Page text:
February Readin’

February Literary Happenings
Originally uploaded by geminipoet

[Being a short month and all, I’m really surprised how much reading I got done. A highlight was finding the audio of Nerdua delivering the Nobel Lecture and then getting a comment from the folks at redpoppy.net, an excellent Neruda resource.

Speaking of resources, I also got to check out the Allan Ginsberg, Anne Waldman and Joy Harjo recordings from the Lannan Video Series. Harjo was chill but understated in describing her process and in reading her work, definitely not the same vibrancy I experienced when hearing her live at the Bowery Poetry Club 13 months back. Waldman on the other hand was the same super animated, belting poems using her whole body as an instrument, cross collaborative, deeply introspective on poetics, fast speaking woman I’ve seen on stage. Ginsberg was reading poems he penned 20-30 years back from his “Best of/Collected” tome with so much joy, surprise, and vigor, you’d think that they were the newness from last week; and his talk on how sometimes his poems would start as melodic tunes he converted to vowel and consonant notes on page was one of the most succinct explanations on lyric poetry I’ve ever heard.

I can’t believe Barb and I also were able to hit up five literary events this month with Writers Remembered, the RE:DEFintion Hip-hop Conference, Poor Magazine’s Luchador Poetry Battle, the San Francisco Noir 2 reading, and The Wind Shifts Tour. Damn. Life in the Bay sure is good with that breadth and width of readings that really does give you so many perspectives on what great writing can be and, most importantly, is.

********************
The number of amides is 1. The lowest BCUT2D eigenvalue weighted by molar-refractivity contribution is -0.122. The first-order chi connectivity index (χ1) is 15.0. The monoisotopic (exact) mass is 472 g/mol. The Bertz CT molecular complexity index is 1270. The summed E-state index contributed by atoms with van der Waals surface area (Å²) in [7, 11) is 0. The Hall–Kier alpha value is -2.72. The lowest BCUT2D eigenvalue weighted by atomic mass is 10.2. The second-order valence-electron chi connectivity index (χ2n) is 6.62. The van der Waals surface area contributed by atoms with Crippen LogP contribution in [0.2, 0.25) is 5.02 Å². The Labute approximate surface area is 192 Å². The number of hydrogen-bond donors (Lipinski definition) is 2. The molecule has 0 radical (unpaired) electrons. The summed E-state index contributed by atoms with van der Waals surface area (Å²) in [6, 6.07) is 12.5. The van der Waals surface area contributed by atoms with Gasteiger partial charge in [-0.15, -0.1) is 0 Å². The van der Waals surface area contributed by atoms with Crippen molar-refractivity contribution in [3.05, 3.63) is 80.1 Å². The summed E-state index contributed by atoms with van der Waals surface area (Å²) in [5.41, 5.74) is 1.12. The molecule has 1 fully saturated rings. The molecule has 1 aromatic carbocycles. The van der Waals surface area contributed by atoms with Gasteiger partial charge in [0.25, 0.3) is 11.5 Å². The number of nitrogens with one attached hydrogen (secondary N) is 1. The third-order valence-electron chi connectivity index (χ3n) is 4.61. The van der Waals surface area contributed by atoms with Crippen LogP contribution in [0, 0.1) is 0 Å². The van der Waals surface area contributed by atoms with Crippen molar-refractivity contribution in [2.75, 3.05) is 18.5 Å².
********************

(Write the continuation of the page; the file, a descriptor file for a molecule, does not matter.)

With so much happenin’ and so many influences on my writing, I’m thinking that from now on I’ll be keeping track of more items than just books on my monthly retrospectives.]

• From the Cables of Genocide: Poems on Love and Hunger by Lorna Dee Cervantes
• Letters to a Young Novelist by Mario Vargas-Llosa
• Bluestown Mockingbird Mambo by Sandra Maria Esteves
• Swamp Thing Vol. 1: Saga of the Swamp Thing by Alan Moore, art by Stephen Bissette, and John Totleben
• The Fate of the Artist by Eddie Campbell
• Toward the Splendid City by Pablo Neruda
• When Living Was a Labor Camp by Diana Garcia
• Eats, Shoots & Leaves: The Zero Tolerance Approach to Punctuation by Lynne Truss
• Survival Supervivencia by Miguel Algarín
• Colors! ¡Colores! by Jorge Luján, illustrated by Piet Grobler, translated by John Oliver Simon and Rebecca Parfitt
• The Wind Shifts: New Latino Poetry edited by Francisco Aragón

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1 Comment

  1. Oscar, you’re right about reading being much more than just books. Especially with poetry. I’m always reading poems in collections and anthologies without reading the entire book. There’s also newspaper articles, both in hard newspapers and online.

    Thank you for the photos and the videos on the Wind Shifts Reading. I always say no one covers a reading like you do.

    It’d be interesting to get your thoughts on the reading. I’m glad that Moe’s had to put out extra chairs, and there were people sitting on the steps.


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